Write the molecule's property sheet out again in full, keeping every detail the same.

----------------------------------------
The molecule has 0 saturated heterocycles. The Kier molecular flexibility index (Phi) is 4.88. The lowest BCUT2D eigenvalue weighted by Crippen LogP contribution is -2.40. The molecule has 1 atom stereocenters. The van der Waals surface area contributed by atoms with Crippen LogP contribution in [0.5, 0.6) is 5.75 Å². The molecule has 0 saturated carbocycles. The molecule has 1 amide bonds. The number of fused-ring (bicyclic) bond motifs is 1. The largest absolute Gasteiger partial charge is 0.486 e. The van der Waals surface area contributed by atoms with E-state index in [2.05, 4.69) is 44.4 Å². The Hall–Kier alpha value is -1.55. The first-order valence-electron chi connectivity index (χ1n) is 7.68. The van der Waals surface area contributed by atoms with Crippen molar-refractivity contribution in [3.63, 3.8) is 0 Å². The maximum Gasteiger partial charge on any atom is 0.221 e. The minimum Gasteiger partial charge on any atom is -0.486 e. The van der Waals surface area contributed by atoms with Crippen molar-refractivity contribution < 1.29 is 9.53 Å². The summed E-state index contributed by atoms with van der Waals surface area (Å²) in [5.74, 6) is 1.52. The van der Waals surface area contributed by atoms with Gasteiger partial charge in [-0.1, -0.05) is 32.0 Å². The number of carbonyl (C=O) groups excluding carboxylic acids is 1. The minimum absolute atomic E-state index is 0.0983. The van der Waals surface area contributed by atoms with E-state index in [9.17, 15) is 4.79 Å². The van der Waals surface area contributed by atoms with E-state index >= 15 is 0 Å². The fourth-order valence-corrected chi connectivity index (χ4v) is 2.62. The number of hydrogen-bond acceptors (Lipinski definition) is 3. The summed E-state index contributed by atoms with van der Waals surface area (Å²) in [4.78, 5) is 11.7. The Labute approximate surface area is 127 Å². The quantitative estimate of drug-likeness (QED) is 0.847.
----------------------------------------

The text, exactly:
The molecule has 0 saturated heterocycles. The Kier molecular flexibility index (Phi) is 4.88. The lowest BCUT2D eigenvalue weighted by Crippen LogP contribution is -2.40. The molecule has 1 atom stereocenters. The van der Waals surface area contributed by atoms with Crippen LogP contribution in [0.5, 0.6) is 5.75 Å². The molecule has 0 saturated carbocycles. The molecule has 1 amide bonds. The number of fused-ring (bicyclic) bond motifs is 1. The largest absolute Gasteiger partial charge is 0.486 e. The van der Waals surface area contributed by atoms with E-state index in [2.05, 4.69) is 44.4 Å². The Hall–Kier alpha value is -1.55. The first-order valence-electron chi connectivity index (χ1n) is 7.68. The van der Waals surface area contributed by atoms with Crippen molar-refractivity contribution in [3.63, 3.8) is 0 Å². The maximum Gasteiger partial charge on any atom is 0.221 e. The minimum Gasteiger partial charge on any atom is -0.486 e. The van der Waals surface area contributed by atoms with Crippen molar-refractivity contribution < 1.29 is 9.53 Å². The summed E-state index contributed by atoms with van der Waals surface area (Å²) in [5.74, 6) is 1.52. The van der Waals surface area contributed by atoms with Gasteiger partial charge in [-0.1, -0.05) is 32.0 Å². The number of carbonyl (C=O) groups excluding carboxylic acids is 1. The minimum absolute atomic E-state index is 0.0983. The van der Waals surface area contributed by atoms with E-state index in [9.17, 15) is 4.79 Å². The van der Waals surface area contributed by atoms with E-state index >= 15 is 0 Å². The fourth-order valence-corrected chi connectivity index (χ4v) is 2.62. The number of hydrogen-bond acceptors (Lipinski definition) is 3. The summed E-state index contributed by atoms with van der Waals surface area (Å²) in [4.78, 5) is 11.7. The Labute approximate surface area is 127 Å². The quantitative estimate of drug-likeness (QED) is 0.847.